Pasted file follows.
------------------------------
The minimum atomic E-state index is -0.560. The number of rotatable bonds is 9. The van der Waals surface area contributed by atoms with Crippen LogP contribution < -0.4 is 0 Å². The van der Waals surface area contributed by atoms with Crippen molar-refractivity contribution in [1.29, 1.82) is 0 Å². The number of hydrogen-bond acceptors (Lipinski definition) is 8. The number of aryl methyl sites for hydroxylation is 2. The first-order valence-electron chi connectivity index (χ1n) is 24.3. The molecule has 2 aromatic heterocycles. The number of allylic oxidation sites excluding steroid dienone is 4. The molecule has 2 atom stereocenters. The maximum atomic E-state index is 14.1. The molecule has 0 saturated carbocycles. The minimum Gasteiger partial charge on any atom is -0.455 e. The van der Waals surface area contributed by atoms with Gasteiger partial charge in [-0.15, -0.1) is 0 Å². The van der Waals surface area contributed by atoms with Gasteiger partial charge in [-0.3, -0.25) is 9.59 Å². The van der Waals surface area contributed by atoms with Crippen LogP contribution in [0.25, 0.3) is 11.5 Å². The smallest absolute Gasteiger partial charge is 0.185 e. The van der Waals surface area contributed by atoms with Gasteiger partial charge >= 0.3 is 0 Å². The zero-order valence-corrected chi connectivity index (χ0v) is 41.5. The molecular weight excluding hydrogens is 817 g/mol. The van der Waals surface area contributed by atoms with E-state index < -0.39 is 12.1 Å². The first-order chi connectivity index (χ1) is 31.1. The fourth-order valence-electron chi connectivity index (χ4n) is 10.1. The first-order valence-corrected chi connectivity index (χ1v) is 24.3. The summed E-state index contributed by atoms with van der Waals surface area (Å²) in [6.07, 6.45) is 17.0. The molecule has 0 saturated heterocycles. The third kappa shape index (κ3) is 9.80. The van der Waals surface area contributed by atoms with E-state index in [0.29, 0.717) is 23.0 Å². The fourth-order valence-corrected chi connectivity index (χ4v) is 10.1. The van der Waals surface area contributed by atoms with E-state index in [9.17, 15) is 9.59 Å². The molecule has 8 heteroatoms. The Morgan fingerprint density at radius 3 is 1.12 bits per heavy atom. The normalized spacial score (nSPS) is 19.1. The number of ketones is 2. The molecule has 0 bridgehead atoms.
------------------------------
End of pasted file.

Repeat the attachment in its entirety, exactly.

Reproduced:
The minimum atomic E-state index is -0.560. The number of rotatable bonds is 9. The van der Waals surface area contributed by atoms with Crippen LogP contribution < -0.4 is 0 Å². The van der Waals surface area contributed by atoms with Crippen molar-refractivity contribution in [1.29, 1.82) is 0 Å². The number of hydrogen-bond acceptors (Lipinski definition) is 8. The number of aryl methyl sites for hydroxylation is 2. The first-order valence-electron chi connectivity index (χ1n) is 24.3. The molecule has 2 aromatic heterocycles. The number of allylic oxidation sites excluding steroid dienone is 4. The molecule has 2 atom stereocenters. The maximum atomic E-state index is 14.1. The molecule has 0 saturated carbocycles. The minimum Gasteiger partial charge on any atom is -0.455 e. The van der Waals surface area contributed by atoms with Gasteiger partial charge in [-0.15, -0.1) is 0 Å². The van der Waals surface area contributed by atoms with Gasteiger partial charge in [-0.3, -0.25) is 9.59 Å². The van der Waals surface area contributed by atoms with Crippen LogP contribution in [0.25, 0.3) is 11.5 Å². The smallest absolute Gasteiger partial charge is 0.185 e. The van der Waals surface area contributed by atoms with Gasteiger partial charge >= 0.3 is 0 Å². The zero-order valence-corrected chi connectivity index (χ0v) is 41.5. The molecular weight excluding hydrogens is 817 g/mol. The van der Waals surface area contributed by atoms with E-state index < -0.39 is 12.1 Å². The first-order chi connectivity index (χ1) is 31.1. The fourth-order valence-electron chi connectivity index (χ4n) is 10.1. The first-order valence-corrected chi connectivity index (χ1v) is 24.3. The summed E-state index contributed by atoms with van der Waals surface area (Å²) in [6.07, 6.45) is 17.0. The molecule has 0 saturated heterocycles. The third kappa shape index (κ3) is 9.80. The van der Waals surface area contributed by atoms with E-state index in [0.29, 0.717) is 23.0 Å². The fourth-order valence-corrected chi connectivity index (χ4v) is 10.1. The van der Waals surface area contributed by atoms with E-state index in [9.17, 15) is 9.59 Å². The molecule has 8 heteroatoms. The Morgan fingerprint density at radius 3 is 1.12 bits per heavy atom. The normalized spacial score (nSPS) is 19.1. The number of ketones is 2. The molecule has 0 bridgehead atoms.